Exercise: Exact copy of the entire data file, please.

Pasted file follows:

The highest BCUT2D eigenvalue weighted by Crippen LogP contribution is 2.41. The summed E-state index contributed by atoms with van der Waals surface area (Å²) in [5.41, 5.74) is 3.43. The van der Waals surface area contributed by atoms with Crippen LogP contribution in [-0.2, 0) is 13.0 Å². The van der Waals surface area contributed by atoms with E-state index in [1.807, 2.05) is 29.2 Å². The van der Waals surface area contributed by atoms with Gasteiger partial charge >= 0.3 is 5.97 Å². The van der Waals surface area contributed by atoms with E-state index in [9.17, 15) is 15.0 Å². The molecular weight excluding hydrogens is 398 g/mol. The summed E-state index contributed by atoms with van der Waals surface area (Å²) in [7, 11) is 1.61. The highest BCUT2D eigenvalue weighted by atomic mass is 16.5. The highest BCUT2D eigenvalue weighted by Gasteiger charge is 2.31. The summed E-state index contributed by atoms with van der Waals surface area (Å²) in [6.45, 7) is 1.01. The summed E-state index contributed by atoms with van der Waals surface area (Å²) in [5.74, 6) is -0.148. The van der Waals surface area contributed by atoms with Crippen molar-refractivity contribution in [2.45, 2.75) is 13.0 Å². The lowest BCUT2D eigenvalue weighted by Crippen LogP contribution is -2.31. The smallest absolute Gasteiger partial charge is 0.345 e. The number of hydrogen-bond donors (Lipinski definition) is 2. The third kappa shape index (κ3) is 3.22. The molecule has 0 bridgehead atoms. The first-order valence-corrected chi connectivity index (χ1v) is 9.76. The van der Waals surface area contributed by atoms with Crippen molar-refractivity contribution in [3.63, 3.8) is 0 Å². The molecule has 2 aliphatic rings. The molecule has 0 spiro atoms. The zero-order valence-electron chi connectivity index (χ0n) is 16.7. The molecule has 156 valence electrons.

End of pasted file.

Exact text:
The highest BCUT2D eigenvalue weighted by Crippen LogP contribution is 2.41. The summed E-state index contributed by atoms with van der Waals surface area (Å²) in [5.41, 5.74) is 3.43. The van der Waals surface area contributed by atoms with Crippen LogP contribution in [-0.2, 0) is 13.0 Å². The van der Waals surface area contributed by atoms with E-state index in [1.807, 2.05) is 29.2 Å². The van der Waals surface area contributed by atoms with Gasteiger partial charge >= 0.3 is 5.97 Å². The van der Waals surface area contributed by atoms with E-state index in [9.17, 15) is 15.0 Å². The molecular weight excluding hydrogens is 398 g/mol. The summed E-state index contributed by atoms with van der Waals surface area (Å²) in [7, 11) is 1.61. The highest BCUT2D eigenvalue weighted by atomic mass is 16.5. The highest BCUT2D eigenvalue weighted by Gasteiger charge is 2.31. The summed E-state index contributed by atoms with van der Waals surface area (Å²) in [6.45, 7) is 1.01. The summed E-state index contributed by atoms with van der Waals surface area (Å²) in [5.74, 6) is -0.148. The van der Waals surface area contributed by atoms with Crippen molar-refractivity contribution in [2.45, 2.75) is 13.0 Å². The lowest BCUT2D eigenvalue weighted by Crippen LogP contribution is -2.31. The smallest absolute Gasteiger partial charge is 0.345 e. The number of hydrogen-bond donors (Lipinski definition) is 2. The third kappa shape index (κ3) is 3.22. The molecule has 0 bridgehead atoms. The first-order valence-corrected chi connectivity index (χ1v) is 9.76. The van der Waals surface area contributed by atoms with Crippen molar-refractivity contribution in [3.63, 3.8) is 0 Å². The molecule has 2 aliphatic rings. The molecule has 0 spiro atoms. The zero-order valence-electron chi connectivity index (χ0n) is 16.7. The molecule has 156 valence electrons.